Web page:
Bingo" and "What's The Adjusting Entry?" are games
created to reinforce these rudimentary topics and to target those
students who struggle to understand the basic textbook information
concerning these topics. The objective of using the instructional games
presented here is to help teach accounting concepts and definitions and
still have some fun, or "academic gain without pain!"
Financial Statement Bingo
"Financial Statement Bingo" is designed to help students
learn the appropriate classification of accounts on the financial
statements, namely the classified balance sheet and the income
statement. "Financial Statement Bingo" also addresses the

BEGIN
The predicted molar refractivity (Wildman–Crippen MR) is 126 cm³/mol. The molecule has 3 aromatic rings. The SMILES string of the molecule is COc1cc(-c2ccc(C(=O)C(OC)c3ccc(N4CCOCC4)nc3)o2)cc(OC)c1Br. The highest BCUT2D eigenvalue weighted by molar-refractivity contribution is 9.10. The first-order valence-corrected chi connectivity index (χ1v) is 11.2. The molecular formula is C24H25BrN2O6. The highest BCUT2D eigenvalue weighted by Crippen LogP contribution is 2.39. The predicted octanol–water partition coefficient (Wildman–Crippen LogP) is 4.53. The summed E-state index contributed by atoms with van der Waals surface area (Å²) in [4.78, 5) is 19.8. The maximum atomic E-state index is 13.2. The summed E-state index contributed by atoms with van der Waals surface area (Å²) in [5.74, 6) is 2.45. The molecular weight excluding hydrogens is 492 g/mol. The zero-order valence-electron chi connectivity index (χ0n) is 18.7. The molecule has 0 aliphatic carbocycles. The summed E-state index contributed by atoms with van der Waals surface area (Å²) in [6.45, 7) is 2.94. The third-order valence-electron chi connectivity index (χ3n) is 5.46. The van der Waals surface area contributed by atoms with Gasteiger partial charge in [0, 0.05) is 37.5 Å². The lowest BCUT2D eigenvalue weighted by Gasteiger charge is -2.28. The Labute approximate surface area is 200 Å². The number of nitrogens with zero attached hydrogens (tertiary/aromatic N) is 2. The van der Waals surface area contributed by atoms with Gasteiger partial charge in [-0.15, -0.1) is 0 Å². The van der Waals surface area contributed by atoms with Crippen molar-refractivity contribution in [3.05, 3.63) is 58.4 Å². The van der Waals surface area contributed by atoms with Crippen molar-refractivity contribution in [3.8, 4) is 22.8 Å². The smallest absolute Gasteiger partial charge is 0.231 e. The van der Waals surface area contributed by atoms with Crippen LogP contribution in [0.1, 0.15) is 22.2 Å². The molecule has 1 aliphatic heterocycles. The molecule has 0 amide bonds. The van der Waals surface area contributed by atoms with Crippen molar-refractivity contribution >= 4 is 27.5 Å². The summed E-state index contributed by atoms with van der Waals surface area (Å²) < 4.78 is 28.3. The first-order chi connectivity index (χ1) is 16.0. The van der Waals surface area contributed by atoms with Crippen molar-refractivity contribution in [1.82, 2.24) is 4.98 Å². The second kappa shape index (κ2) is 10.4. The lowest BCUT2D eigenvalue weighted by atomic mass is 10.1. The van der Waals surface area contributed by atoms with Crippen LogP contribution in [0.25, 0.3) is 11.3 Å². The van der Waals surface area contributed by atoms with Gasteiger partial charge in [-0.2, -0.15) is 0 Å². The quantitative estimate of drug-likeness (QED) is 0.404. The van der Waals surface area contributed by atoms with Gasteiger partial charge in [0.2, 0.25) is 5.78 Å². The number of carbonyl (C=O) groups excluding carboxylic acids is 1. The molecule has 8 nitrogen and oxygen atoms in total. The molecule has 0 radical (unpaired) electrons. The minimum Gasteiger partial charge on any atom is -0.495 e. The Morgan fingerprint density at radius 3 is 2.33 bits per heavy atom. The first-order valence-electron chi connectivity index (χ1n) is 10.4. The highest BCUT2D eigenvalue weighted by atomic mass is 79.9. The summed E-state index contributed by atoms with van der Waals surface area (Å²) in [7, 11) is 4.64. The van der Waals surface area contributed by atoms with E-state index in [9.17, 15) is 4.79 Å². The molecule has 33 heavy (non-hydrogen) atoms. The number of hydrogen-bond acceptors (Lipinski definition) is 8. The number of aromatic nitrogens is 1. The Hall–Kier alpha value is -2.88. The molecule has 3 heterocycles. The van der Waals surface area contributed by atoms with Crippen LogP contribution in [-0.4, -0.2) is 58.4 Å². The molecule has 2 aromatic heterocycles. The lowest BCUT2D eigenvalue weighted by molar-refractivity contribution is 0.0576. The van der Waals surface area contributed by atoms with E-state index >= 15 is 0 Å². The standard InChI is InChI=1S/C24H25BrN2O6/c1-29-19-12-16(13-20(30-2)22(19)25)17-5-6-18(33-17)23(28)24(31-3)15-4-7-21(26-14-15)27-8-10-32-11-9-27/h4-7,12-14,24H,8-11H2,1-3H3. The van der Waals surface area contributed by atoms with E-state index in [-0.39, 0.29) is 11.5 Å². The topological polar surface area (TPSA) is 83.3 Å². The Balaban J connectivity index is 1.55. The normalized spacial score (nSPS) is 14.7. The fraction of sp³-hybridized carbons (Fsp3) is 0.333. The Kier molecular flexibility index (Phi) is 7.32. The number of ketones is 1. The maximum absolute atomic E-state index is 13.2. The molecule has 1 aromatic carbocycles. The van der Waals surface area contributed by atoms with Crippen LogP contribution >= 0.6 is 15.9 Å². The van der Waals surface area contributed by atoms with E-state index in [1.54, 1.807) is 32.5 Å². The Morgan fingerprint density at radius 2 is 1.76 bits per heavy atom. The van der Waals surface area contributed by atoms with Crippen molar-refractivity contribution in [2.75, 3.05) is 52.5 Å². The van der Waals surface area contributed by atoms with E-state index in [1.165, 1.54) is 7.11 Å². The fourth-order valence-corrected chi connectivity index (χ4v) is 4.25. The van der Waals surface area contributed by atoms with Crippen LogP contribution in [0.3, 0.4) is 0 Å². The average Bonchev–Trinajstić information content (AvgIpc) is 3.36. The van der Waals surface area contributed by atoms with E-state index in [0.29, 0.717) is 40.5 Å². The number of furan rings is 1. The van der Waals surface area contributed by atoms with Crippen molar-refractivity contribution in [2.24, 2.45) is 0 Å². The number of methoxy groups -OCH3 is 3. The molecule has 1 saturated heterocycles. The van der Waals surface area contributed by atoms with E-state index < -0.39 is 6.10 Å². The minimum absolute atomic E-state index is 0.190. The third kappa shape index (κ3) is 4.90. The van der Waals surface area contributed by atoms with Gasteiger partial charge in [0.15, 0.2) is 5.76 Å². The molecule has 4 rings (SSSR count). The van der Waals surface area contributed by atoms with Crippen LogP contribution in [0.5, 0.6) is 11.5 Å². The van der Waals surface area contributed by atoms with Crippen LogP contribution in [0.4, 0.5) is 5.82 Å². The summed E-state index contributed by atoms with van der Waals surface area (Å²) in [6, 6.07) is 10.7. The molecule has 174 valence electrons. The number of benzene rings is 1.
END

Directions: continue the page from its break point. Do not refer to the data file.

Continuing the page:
definitions of the basic accounting principles and assumptions which
govern the preparation of the financial statements. Materials needed to
play the game include: 1) bingo cards with spaces randomly arranged with
account classifications, principles and assumptions; 2) card markers to
mark the spaces on the cards; and 3) caller's cards with account
titles and definitions of assumptions and principles. Table 1 shows an
example of a Financial Statement Bingo card.
The caller should read the account name or principle definition on
the caller cards and allow players to find the appropriate account
classification or principle/assumption on the bingo card. The players
place markers on the box of choice in attempt to 'bingo' by
lining up markers, five in a row, in a vertical, horizontal or diagonal
pattern. To bingo, a player must correctly identify all five marked
spaces containing the account classification, assumption or principle on